(LONDON) — Iranian human rights activist Bahareh Hedayat is experiencing dire health issues 13 days into her hunger strike in Tehran’s notorious Evin Prison, making her family and friends worry about her life.
She has been “grappling with severe weakness and heart palpitations” after losing about 8 kilograms, or 17 lbs, in the strike’s first 10 days, her lawyer Zahra Minoui said on social media.
Hedayat’s lawyer wrote on Tuesday that following the “deterioration” of Hedayat’s condition she was transferred from Evin to the hospital on the 13th day of her strike.
As Hedayat started her hunger strike on Sept. 1, she sent a statement out of the prison elaborating the intentions of her decision including protesting the death of Javad Rouhi under suspicious circumstances in prisons of the Islamic Republic on Aug. 31.
Rouhi had been detained after participating in the nationwide “Woman, Life, Freedom” protests, also known as the Mahsa Amini uprising, which began after a 22-year-old woman died under suspicious circumstances in hijab police custody last September.
“I, in obedience to, and in defense of my conscience, protest against the tragic death of Javad Rouhi in prison,” Hedayat’s statement reads, describing her hunger strike as a “humble contribution.” She also hoped the act would serve “the cause of freedom” for Iran and support the “unyielding resistance of women.” Hedayat also asked for freedom for two Iranian journalists who were arrested for covering Mahsa Amini’s death, Niloofar Hamedi and Elaheh Mohammadi.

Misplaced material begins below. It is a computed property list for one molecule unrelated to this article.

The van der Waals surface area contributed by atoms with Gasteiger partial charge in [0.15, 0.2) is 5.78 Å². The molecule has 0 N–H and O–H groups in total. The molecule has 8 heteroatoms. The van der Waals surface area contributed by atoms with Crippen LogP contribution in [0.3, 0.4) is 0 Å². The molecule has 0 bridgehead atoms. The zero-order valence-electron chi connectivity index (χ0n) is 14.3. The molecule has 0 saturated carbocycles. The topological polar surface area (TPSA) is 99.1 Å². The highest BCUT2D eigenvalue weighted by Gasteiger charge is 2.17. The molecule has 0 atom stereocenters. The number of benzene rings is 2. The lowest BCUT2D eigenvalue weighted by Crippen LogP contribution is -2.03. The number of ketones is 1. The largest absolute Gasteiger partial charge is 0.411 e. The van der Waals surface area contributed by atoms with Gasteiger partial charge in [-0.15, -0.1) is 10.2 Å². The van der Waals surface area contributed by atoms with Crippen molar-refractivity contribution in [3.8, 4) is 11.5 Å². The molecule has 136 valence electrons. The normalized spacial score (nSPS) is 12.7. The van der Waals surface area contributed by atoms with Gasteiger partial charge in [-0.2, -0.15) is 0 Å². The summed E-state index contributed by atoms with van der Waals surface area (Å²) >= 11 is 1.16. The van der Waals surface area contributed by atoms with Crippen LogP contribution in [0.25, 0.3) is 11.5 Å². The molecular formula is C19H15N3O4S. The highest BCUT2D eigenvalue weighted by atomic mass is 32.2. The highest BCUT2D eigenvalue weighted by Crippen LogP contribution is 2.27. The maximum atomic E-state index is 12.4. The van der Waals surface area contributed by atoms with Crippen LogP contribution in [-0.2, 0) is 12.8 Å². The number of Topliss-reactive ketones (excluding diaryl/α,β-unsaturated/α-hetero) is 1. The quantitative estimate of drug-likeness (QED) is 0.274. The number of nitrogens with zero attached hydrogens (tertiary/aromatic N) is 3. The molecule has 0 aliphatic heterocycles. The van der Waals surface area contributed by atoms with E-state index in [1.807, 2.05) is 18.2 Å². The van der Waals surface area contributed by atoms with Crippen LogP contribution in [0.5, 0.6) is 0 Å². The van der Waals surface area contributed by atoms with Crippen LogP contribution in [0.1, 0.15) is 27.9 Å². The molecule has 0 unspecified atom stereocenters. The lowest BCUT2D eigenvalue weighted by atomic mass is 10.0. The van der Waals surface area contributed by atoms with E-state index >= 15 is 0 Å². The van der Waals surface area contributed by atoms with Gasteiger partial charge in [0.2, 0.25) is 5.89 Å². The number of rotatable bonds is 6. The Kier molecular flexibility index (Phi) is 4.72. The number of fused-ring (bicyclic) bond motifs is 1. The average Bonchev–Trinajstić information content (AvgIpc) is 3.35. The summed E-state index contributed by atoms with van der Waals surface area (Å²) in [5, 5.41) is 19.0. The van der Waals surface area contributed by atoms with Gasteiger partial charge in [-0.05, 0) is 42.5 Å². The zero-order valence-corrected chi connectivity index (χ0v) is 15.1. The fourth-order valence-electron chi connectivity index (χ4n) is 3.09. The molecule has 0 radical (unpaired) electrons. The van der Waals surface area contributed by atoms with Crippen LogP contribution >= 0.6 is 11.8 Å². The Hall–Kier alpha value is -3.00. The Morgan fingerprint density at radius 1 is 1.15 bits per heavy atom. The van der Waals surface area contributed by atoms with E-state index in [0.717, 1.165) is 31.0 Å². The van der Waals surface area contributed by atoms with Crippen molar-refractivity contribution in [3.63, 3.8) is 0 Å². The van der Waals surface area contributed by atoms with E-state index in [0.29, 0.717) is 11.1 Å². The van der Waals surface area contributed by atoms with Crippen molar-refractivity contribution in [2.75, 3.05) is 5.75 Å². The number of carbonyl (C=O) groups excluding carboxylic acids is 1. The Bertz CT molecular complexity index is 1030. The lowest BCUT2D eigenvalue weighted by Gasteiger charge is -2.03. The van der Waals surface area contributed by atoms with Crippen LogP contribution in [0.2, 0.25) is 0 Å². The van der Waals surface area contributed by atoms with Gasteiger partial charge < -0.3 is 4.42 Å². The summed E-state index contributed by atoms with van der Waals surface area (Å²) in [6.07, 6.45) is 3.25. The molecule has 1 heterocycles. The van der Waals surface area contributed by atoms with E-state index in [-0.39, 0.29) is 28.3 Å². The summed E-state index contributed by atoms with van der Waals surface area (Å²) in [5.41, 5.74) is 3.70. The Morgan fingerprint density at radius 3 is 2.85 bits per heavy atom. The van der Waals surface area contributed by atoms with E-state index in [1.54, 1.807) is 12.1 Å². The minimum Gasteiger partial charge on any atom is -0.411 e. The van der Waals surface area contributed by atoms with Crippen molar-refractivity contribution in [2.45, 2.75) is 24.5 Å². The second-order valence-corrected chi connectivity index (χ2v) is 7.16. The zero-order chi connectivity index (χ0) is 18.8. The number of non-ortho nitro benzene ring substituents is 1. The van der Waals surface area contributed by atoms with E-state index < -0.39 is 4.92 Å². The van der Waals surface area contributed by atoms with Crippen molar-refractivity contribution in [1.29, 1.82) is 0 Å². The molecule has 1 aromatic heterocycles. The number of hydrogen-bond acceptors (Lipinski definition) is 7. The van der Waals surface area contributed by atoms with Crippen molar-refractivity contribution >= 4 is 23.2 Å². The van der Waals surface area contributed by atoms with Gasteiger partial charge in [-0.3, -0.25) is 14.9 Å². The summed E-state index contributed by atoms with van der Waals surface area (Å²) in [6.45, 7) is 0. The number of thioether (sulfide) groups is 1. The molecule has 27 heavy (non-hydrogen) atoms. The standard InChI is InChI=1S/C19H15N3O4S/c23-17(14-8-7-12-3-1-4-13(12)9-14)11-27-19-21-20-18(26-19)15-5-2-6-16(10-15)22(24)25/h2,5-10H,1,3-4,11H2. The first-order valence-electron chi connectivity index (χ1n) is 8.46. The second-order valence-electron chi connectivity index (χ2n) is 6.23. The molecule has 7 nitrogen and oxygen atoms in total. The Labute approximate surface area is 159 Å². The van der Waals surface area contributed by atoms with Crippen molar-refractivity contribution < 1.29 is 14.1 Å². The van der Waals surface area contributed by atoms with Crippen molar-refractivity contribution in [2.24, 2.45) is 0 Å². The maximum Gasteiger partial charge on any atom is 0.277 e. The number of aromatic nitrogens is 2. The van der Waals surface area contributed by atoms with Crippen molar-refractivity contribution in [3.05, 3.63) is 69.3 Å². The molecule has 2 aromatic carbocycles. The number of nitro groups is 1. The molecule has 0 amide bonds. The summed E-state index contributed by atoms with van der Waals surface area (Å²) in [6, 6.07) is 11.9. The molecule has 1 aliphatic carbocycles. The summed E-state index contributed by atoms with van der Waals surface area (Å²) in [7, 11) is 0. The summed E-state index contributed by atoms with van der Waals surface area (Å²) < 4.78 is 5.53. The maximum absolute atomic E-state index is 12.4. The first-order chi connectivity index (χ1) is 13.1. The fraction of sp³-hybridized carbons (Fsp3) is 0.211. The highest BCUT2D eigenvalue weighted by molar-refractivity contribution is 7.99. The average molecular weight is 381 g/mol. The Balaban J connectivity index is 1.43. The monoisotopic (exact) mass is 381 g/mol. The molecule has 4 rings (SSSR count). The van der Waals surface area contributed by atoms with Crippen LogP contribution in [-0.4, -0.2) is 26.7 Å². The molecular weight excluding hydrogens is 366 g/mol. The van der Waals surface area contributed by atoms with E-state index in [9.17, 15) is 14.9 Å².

A group of Iranian cinematographers, journalists, civil activists and families of protesters who were allegedly killed by the Islamic Republic over the past years have signed a petition published by Shargh Daily to ask Hedayat to end her hunger strike.
“Iranian society and justice-seeking families need to have your body, so your free and strong spirit can keep up the fight on the path of justice,” the petition reads. “You have given years of your life and youth to fight against oppression for a free Iran. We are worried about your dear life as we are worried about Iran, but we also have hope for the future of Iran.”
The “Woman, Life, Freedom” movement was spread across Iran last September and engulfed the country in a series of bloody protests in which at least 537 people were killed by the regime as Iran Human Rights reported in April.
Since the start of the protests, at least 22,000 people have been arrested, according to the Islamic Republic News Agency.
“She may die any given hour. We know how determined she is,” one of Hedayat’s friends told ABC News about her latest situation. The friend asked for her name to not be disclosed for security concerns.
“It is extremely dangerous for her if she continues her strike,” she said, adding that she hopes the regime’s officials are “wide enough not to let another person dies in their custody during the anniversary days of Mahsa Amini movement.”
So far there is no reaction from the officials to Hedayat’s hunger strike.
Hedayat has been arrested and imprisoned several times in the past for her activism on different occasions. Currently, she is serving a four-year and eight-month sentence that she received for participating in protests after the Islamic Republic Guard Corps shot down a Ukrainian airliner in January 2020 that killed all 176 people on board.
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